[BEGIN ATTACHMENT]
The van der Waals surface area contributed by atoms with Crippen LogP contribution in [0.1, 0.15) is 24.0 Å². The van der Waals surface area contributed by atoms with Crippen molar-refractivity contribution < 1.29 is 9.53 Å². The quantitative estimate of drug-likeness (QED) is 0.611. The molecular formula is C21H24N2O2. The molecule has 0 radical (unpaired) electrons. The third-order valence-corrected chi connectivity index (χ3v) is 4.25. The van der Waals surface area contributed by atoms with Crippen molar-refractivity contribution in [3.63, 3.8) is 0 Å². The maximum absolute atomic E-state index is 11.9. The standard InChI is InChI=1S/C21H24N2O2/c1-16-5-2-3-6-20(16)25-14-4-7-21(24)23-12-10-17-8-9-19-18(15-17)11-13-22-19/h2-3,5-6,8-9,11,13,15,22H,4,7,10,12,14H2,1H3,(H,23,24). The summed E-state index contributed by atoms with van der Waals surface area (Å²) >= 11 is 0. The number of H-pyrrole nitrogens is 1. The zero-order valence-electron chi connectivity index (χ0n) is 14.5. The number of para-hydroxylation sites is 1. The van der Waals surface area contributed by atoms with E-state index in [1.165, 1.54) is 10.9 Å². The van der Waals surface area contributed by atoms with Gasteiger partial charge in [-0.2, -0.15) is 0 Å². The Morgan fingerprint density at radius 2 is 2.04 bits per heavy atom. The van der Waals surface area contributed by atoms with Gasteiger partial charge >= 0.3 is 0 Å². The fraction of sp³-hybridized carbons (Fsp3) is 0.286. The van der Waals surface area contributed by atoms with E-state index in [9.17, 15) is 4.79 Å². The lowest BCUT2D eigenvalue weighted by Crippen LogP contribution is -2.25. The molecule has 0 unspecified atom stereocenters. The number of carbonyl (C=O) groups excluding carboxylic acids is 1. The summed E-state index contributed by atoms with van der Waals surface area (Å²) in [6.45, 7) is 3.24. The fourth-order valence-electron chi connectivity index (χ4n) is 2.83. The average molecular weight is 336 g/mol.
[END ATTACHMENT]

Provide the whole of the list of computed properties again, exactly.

The van der Waals surface area contributed by atoms with Crippen LogP contribution in [0.1, 0.15) is 24.0 Å². The van der Waals surface area contributed by atoms with Crippen molar-refractivity contribution < 1.29 is 9.53 Å². The quantitative estimate of drug-likeness (QED) is 0.611. The molecular formula is C21H24N2O2. The molecule has 0 radical (unpaired) electrons. The third-order valence-corrected chi connectivity index (χ3v) is 4.25. The van der Waals surface area contributed by atoms with Crippen molar-refractivity contribution in [3.63, 3.8) is 0 Å². The maximum absolute atomic E-state index is 11.9. The standard InChI is InChI=1S/C21H24N2O2/c1-16-5-2-3-6-20(16)25-14-4-7-21(24)23-12-10-17-8-9-19-18(15-17)11-13-22-19/h2-3,5-6,8-9,11,13,15,22H,4,7,10,12,14H2,1H3,(H,23,24). The summed E-state index contributed by atoms with van der Waals surface area (Å²) >= 11 is 0. The number of H-pyrrole nitrogens is 1. The zero-order valence-electron chi connectivity index (χ0n) is 14.5. The number of para-hydroxylation sites is 1. The van der Waals surface area contributed by atoms with E-state index in [1.165, 1.54) is 10.9 Å². The van der Waals surface area contributed by atoms with Gasteiger partial charge in [-0.2, -0.15) is 0 Å². The Morgan fingerprint density at radius 2 is 2.04 bits per heavy atom. The van der Waals surface area contributed by atoms with Gasteiger partial charge >= 0.3 is 0 Å². The fraction of sp³-hybridized carbons (Fsp3) is 0.286. The van der Waals surface area contributed by atoms with E-state index in [9.17, 15) is 4.79 Å². The lowest BCUT2D eigenvalue weighted by Crippen LogP contribution is -2.25. The molecule has 0 unspecified atom stereocenters. The number of carbonyl (C=O) groups excluding carboxylic acids is 1. The summed E-state index contributed by atoms with van der Waals surface area (Å²) in [6.45, 7) is 3.24. The fourth-order valence-electron chi connectivity index (χ4n) is 2.83. The average molecular weight is 336 g/mol.